How Nando's - the spicy grilled chicken chain - conquered Britain
May 23, 2010: There's a story in the Guardian about how Nando's found its stride in the U.K. thanks to "a new breed of confident young multicultural Britons" and a generous sprinkling of celebrity fans, like Jay-Z and Chipmunk.
In Greater Victoria, Nando's hasn't conquered yet. The downtown outlet, at Government and Pandora, is often emptyish when I stroll by, even at noon. (But the Langford outlet has been bustling on the four occasions I've eaten there or picked up takeout.) One issue might be the prices. People haven't quite figured out where to slot Nando's - is it a fast food joint or a little more up-scale than that? So, $11 or $12 for a meal can feel steep for a place where you have to order at a counter and pay in advance (though the food is brought to your table). Contrast that with, say, Fifth Street Bar and Grill, where you get full table service and half a roasted chicken with salad or fries for $10.
And, to clarify - I like the chicken that Nando's serves. It's spicy (if you order it that way - I go for medium), has a satisfying grilled taste, and even the white meat is moist.
- - -
KFC's Double Down is staying on U.S. menus
May 22, 2010: The much-criticized (unjustly I've always thought) KFC Double Down is staying on menus in the U.S. due to popular demand. Here's the press release from the KFC people.
KFC describes the Double Down: "The one-of-a-kind Double Down features two thick and juicy boneless white meat chicken filets (Original Recipe(R) or Grilled), two pieces of bacon, two melted slices of Monterey Jack and pepper jack cheese and Colonel's Sauce. And no bun, of course."
Healthy-eating advocates have been giving the Double Down (still no sign of it coming to Canada) a hard time.
- - -
Where hungry people go for a late-night bite
One place, and this shouldn't come as a surprise, is the downtown McDonald's on Douglas across the street from the Bay Centre. I've been to several late-night events downtown in recent weeks, and every time I stroll by that McDonald's, it's packed. Another no surprise thing: downtown could definitely use more late-night/early-morning places that offer a decent meal. There's a business opportunity - if you can put up with the hassles of late-night culture.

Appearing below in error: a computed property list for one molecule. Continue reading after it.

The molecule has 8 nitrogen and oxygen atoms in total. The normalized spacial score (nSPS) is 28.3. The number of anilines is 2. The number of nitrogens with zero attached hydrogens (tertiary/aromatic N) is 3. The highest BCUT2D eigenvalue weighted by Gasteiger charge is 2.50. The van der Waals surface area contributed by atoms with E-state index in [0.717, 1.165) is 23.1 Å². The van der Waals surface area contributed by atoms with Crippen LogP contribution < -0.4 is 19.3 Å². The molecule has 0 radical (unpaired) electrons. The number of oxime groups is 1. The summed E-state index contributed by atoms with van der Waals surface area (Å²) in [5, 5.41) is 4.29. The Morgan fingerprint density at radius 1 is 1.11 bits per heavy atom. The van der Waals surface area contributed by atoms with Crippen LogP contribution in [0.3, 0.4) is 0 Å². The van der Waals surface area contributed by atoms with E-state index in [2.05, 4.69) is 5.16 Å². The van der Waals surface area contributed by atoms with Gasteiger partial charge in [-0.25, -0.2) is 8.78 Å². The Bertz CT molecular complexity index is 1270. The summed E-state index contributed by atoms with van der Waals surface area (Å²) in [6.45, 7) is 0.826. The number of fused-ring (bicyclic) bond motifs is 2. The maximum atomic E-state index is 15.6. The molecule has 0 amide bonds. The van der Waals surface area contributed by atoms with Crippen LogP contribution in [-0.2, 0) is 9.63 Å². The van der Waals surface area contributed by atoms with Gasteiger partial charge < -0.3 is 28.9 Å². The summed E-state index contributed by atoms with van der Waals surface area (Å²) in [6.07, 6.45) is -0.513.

- - -
As seen on TV
May 19, 2010: Grocery store ads like this appear regularly in Australian newspapers, reports an eating companion who is visiting Melbourne. The ads are linked to a popular TV show called MasterChef. Watch the show, get the ingredients to cook the featured recipes. An ad campaign for the grocery store is synced to the show's themes.
- - -
A special pop machine
There's a pop vending machine in the window opening of an old building on Pandora Avenue near Chinatown. A metal grid protects much of its face. And, perhaps most important, it dispenses pop for just 75 cents a can.
- - -
Tamami Sushi in Chinatown closes
In a notice posted on the front door, the owner says he decided it was time to retire.
- - -
Meals for 2 for under $25 in Vancouver
May 15, 2010: Vancouver Sun's Mia Stainsby writes about eating tasty meals on the cheap in Vancouver. The city is rich with places to get a good meal for not a lot of money, she says. Part of that is driven by a Chinese population that is accustomed to eating out often at moderate cost.
Here's her list of 25 places to go for meals under $25 (that's for two people.). I've been to Gorilla (nice experience) and tried to go to Banana Leaf (couldn't get in; I was too impatient).
- - -
How to fry chicken
May 14, 2010: At latimes.com, Noelle Carter explores the frying of chicken - how the big name pros do it with fancy spins, how a home cook can do it with a minimum of fuss. The basic advice: use lard ("For frying, there's nothing better than lard."), pan-fry in a heavy cast-iron skillet, watch the temperature of the oil.
- - -
Eating spot prawns with minimal injury
We just had a meal built around Vancouver Island spot prawns. A box of about two dozen frozen ones with heads on cost $26 at Finest At Sea in James Bay, near Fisherman's Wharf. (The fresh ones cost more.) I boiled them for two or three minutes, scooped them out with a spider strainer, let them cool briefly, then dug in, very carefully. The shells are thick, and there are many opportunities to be injured by the sharp, pointy parts. The three of us mostly escaped injury. But the risk was worth it. The prawns were sweet, delicate, delicious, melt-in-your mouth. The tail offers the most meat, but with a little effort, you can slurp and scrape out some good eating from the heads. If you're ambitious, you can use the shells to cook up a tasty stock that you can use in a seafood bisque.